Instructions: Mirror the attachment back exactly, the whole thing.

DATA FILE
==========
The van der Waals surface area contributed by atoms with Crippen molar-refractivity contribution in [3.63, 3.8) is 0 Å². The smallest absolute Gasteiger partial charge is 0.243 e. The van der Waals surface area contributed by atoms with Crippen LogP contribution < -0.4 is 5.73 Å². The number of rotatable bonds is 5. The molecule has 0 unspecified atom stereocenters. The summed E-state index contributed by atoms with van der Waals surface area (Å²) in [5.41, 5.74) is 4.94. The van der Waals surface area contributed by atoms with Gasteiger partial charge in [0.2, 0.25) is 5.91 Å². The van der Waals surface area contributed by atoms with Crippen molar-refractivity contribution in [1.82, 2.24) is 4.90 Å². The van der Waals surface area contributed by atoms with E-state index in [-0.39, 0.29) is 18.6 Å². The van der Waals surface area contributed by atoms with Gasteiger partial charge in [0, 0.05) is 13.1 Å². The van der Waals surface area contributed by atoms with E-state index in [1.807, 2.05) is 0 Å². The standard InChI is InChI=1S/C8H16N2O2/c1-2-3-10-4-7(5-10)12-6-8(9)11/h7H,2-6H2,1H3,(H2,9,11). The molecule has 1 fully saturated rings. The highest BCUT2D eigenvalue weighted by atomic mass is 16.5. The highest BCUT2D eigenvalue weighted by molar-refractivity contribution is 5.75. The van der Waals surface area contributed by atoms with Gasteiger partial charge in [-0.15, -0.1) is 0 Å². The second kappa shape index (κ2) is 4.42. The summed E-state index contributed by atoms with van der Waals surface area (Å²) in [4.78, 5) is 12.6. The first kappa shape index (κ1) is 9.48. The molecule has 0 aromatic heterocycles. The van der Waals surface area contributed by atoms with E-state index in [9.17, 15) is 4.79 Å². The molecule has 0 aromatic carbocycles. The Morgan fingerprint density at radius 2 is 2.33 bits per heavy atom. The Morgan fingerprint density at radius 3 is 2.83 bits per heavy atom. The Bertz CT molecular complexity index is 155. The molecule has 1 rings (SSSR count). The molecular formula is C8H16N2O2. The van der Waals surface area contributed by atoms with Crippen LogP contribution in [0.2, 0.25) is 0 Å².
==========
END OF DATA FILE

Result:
The van der Waals surface area contributed by atoms with Crippen molar-refractivity contribution in [3.63, 3.8) is 0 Å². The smallest absolute Gasteiger partial charge is 0.243 e. The van der Waals surface area contributed by atoms with Crippen LogP contribution < -0.4 is 5.73 Å². The number of rotatable bonds is 5. The molecule has 0 unspecified atom stereocenters. The summed E-state index contributed by atoms with van der Waals surface area (Å²) in [5.41, 5.74) is 4.94. The van der Waals surface area contributed by atoms with Gasteiger partial charge in [0.2, 0.25) is 5.91 Å². The van der Waals surface area contributed by atoms with Crippen molar-refractivity contribution in [1.82, 2.24) is 4.90 Å². The van der Waals surface area contributed by atoms with E-state index in [-0.39, 0.29) is 18.6 Å². The van der Waals surface area contributed by atoms with Gasteiger partial charge in [0, 0.05) is 13.1 Å². The van der Waals surface area contributed by atoms with E-state index in [1.807, 2.05) is 0 Å². The standard InChI is InChI=1S/C8H16N2O2/c1-2-3-10-4-7(5-10)12-6-8(9)11/h7H,2-6H2,1H3,(H2,9,11). The molecule has 1 fully saturated rings. The highest BCUT2D eigenvalue weighted by atomic mass is 16.5. The highest BCUT2D eigenvalue weighted by molar-refractivity contribution is 5.75. The van der Waals surface area contributed by atoms with Gasteiger partial charge in [-0.15, -0.1) is 0 Å². The second kappa shape index (κ2) is 4.42. The summed E-state index contributed by atoms with van der Waals surface area (Å²) in [4.78, 5) is 12.6. The first kappa shape index (κ1) is 9.48. The molecule has 0 aromatic heterocycles. The van der Waals surface area contributed by atoms with E-state index in [9.17, 15) is 4.79 Å². The molecule has 0 aromatic carbocycles. The Morgan fingerprint density at radius 2 is 2.33 bits per heavy atom. The Morgan fingerprint density at radius 3 is 2.83 bits per heavy atom. The Bertz CT molecular complexity index is 155. The molecule has 1 rings (SSSR count). The molecular formula is C8H16N2O2. The van der Waals surface area contributed by atoms with Crippen LogP contribution in [0.2, 0.25) is 0 Å².